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Africa

The common ancestor of modern humans and the great apes is estimated to have lived between 5 and 8 Myrs ago, but the earliest evidence in the human, or hominid, fossil record is Ardipithecus ramidus, from a 4.5 Myr Ethiopian site. This genus was succeeded by Australopithecus, within which four species are presently recognised. All combine a relatively primitive postcranial skeleton, a dentition with expanded chewing teeth and a small brain. The most primitive species in our own genus, Homo habilis and Homo rudolfensis, are little advanced over the australopithecines and with hindsight their inclusion in Homo may not be appropriate. The first species to share a substantial number of features with later Homo is Homo ergaster, or 'early African Homo erectus', which appears in the fossil record around 2.0 Myr. Outside Africa, fossil hominids appear as Homo erectus-like hominids, in mainland Asia and in Indonesia close to 2 Myr ago; the earliest good evidence of 'archaic Homo' in Europe is dated at between 600-700 Kyr before the present. Anatomically modern human, or Homo sapiens, fossils are seen first in the fossil record in Africa around 150 Kyr ago. Taken together with molecular evidence on the extent of DNA variation, this suggests that the transition from 'archaic' to 'modern' Homo may have taken place in Africa 1).


A shortage of neurosurgeons and a lack of knowledge of neuroendoscopic management of hydrocephalus limits modern care in sub-Saharan Africa. Hence, a mobile teaching project for endoscopic third ventriculostomy (ETV) procedures and a subsequent program to develop neurosurgery as a permanent specialty in Kenya and Zanzibar were created and sponsored by the Neurosurgery Education and Development (NED) Foundation and the Foundation for International Education in Neurological Surgery. The objective of this work was to evaluate the results of surgical training and medical care in both projects from 2006 to 2013.

Two portable neuroendoscopy systems were purchased and a total of 38 ETV workshops were organized in 21 hospitals in 7 different countries. Additionally, 49 medical expeditions were dispatched to the Coast General Hospital in Mombasa, Kenya, and to the Mnazi Moja Hospital in Zanzibar.

From the first project, a total of 376 infants with hydrocephalus received surgery. Six-month follow-up was achieved in 22%. In those who received follow-up, ETV efficacy was 51%. The best success rates were achieved with patients 1 year of age or older with aqueductal stenosis (73%). The main causes of hydrocephalus were infection (56%) and spina bifida (23%). The mobile education program interacted with 72 local surgeons and 122 nurses who were trained in ETV procedures. The second project involved 49 volunteer neurosurgeons who performed a total of 360 nonhydrocephalus neurosurgical operations since 2009. Furthermore, an agreement with the local government was signed to create the Mnazi Mmoja NED Institute in Zanzibar.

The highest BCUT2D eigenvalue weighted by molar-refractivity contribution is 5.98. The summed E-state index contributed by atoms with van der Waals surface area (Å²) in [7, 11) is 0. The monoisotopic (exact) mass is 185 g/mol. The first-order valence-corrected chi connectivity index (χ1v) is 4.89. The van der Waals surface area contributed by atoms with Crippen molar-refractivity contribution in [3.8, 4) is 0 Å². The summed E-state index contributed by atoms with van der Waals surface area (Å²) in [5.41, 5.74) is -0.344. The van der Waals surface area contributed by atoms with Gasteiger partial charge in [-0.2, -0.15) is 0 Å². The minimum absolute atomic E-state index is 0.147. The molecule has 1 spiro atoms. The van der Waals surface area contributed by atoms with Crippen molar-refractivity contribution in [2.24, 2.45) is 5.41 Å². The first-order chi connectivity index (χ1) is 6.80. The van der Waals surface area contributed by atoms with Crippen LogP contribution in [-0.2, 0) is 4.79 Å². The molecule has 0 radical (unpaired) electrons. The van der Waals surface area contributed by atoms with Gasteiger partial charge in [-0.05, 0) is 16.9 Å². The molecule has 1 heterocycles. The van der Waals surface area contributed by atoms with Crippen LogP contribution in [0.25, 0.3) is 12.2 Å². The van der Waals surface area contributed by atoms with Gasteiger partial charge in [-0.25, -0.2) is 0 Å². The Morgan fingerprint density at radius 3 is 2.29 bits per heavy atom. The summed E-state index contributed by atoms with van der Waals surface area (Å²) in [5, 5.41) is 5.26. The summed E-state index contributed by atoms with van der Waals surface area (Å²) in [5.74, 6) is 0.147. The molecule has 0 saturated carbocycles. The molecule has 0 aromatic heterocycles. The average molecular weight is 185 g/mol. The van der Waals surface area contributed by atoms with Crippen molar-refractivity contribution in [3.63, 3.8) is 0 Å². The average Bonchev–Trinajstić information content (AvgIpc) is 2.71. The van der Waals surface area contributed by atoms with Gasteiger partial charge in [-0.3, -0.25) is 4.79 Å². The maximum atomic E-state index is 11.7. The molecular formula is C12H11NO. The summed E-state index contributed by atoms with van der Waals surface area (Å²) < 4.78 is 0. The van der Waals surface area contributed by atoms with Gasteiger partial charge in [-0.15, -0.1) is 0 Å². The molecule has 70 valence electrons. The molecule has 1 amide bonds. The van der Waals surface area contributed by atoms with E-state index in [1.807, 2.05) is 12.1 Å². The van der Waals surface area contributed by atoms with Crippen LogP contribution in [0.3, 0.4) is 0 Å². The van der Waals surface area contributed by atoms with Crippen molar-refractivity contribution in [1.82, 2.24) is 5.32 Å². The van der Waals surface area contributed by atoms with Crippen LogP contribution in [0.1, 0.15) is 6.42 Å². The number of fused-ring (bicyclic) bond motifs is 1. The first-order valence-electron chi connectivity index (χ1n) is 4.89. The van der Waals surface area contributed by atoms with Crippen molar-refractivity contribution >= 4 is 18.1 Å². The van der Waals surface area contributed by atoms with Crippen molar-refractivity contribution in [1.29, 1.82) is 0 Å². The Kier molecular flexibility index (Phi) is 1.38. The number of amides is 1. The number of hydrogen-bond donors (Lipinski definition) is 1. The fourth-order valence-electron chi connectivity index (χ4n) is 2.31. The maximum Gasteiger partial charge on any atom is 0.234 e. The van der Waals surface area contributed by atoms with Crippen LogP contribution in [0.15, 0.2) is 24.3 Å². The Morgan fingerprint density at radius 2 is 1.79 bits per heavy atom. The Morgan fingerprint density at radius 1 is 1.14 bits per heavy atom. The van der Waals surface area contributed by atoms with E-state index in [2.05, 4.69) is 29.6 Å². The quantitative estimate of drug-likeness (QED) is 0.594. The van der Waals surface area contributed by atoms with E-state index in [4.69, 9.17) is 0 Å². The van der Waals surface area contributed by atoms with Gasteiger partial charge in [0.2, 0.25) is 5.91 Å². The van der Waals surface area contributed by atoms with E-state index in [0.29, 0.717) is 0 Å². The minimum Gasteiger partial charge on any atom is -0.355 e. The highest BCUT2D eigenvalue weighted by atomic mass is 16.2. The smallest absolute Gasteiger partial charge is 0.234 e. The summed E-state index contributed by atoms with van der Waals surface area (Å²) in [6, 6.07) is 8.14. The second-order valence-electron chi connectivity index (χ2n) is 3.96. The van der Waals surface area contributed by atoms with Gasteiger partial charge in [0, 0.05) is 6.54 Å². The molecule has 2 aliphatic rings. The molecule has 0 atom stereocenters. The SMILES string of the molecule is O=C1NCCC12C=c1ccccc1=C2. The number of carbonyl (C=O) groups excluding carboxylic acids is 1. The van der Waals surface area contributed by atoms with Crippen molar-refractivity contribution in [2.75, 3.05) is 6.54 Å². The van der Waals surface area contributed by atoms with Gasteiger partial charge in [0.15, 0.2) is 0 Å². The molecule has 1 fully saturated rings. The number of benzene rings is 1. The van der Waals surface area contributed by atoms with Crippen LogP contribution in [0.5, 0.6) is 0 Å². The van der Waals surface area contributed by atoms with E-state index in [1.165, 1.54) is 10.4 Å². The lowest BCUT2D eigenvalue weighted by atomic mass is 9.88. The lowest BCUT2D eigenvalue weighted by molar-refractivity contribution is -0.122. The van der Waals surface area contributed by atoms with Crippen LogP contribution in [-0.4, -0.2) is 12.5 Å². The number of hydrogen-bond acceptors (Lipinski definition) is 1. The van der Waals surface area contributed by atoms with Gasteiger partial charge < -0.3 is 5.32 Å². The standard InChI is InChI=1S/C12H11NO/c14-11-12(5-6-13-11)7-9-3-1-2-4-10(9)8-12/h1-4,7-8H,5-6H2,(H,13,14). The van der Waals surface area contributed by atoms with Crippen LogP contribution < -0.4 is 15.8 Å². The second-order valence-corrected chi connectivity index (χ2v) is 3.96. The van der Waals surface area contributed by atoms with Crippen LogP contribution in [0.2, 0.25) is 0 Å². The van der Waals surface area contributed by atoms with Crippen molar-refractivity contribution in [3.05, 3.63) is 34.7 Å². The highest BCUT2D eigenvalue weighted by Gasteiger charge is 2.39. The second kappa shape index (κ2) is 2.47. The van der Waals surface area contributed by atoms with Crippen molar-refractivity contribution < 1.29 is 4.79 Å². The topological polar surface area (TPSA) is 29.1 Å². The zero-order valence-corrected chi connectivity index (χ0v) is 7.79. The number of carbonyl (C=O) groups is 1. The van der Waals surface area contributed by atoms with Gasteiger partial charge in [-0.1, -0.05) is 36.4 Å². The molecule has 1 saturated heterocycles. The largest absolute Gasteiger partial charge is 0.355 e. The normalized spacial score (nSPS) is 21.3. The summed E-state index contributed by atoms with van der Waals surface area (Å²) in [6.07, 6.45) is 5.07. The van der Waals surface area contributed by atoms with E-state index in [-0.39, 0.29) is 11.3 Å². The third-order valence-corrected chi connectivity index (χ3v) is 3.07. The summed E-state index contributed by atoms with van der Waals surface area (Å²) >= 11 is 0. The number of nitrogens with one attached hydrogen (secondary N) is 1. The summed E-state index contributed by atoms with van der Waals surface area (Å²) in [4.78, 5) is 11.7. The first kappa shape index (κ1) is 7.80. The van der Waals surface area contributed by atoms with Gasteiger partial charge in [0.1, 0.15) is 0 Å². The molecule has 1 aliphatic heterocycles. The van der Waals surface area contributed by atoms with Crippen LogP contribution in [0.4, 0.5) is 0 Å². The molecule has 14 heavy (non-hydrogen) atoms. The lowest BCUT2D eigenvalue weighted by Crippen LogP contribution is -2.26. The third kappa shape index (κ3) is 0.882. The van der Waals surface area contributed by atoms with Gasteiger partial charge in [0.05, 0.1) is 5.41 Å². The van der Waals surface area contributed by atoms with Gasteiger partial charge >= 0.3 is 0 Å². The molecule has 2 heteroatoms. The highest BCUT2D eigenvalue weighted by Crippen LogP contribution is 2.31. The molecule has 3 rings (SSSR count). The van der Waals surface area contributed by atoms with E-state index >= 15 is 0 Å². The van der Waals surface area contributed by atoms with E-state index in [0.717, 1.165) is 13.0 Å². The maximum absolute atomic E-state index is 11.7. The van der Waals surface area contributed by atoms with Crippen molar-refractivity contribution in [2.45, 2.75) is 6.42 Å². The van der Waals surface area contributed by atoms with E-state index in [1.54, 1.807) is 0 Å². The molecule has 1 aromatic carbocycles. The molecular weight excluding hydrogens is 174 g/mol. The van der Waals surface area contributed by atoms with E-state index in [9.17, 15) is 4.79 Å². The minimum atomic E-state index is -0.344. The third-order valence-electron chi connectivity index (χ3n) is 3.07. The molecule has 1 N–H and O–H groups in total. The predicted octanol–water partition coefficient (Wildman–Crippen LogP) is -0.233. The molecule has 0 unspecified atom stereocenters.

Mobile endoscopic treatment of hydrocephalus in East Africa results in reasonable success rates and has also led to major developments in medicine, particularly in the development of neurosurgery specialty care sites 2).


Most data about these ventriculoperitoneal shunt infections come from the Western literature. Few data about infecting organisms in Africa are available

Ochieng' et al. conducted a retrospective study of patients with VPS infections recorded in the neurosurgical database of BethanyKids at Kijabe Hospital between September 2010 and July 2012.

Among 53 VPS infections confirmed by culture, 68% occurred in patients who were younger than 6 months. Seventy-nine percent of the infections occurred within 2 months after shunt insertion. Only 51% of infections were caused by Staphylococcus species (Staphylococcus aureus 25%, other Staphylococcus species 26%), whereas 40% were caused by gram negative bacteria. All S. aureus infections and 79% of other Staphylococcus infections were sensitive to cefazolin, but only 1 of 21 gram-negative bacteria was sensitive to it. The majority of gram-negative bacterial infections were multidrug resistant, but 17 of the 20 gram-negative bacteria were sensitive to meropenem. Gram-negative bacterial infections were associated with worse outcomes.

The high proportion of gram-negative infections differs from data in the Western literature, in which Staphylococcus epidermidis is by far the most common organism. Once a patient is diagnosed with a VPS infection in Kenya, immediate treatment is recommended to cover both gram-positive and gram-negative bacterial infections. Data from other Sub-Saharan countries are needed to determine if those countries have the same increased frequency of gram-negative infections 3).

1)
Wood B. Human evolution. Bioessays. 1996 Dec;18(12):945-54. Review. PubMed PMID: 8976151.
2)
Piquer J, Qureshi MM, Young PH, Dempsey RJ. Neurosurgery Education and Development program to treat hydrocephalus and to develop neurosurgery in Africa using mobile neuroendoscopic training. J Neurosurg Pediatr. 2015 Jun;15(6):552-9. doi: 10.3171/2014.10.PEDS14318. Epub 2015 Mar 6. PubMed PMID: 25745948.
3)
Ochieng' N, Okechi H, Ferson S, Albright AL. Bacteria causing ventriculoperitoneal shunt infections in a Kenyan population. J Neurosurg Pediatr. 2015 Feb;15(2):150-5. doi: 10.3171/2014.10.PEDS14178. Epub 2014 Nov 28. PubMed PMID: 25431903.
africa.txt · Last modified: 2016/12/17 20:54 (external edit)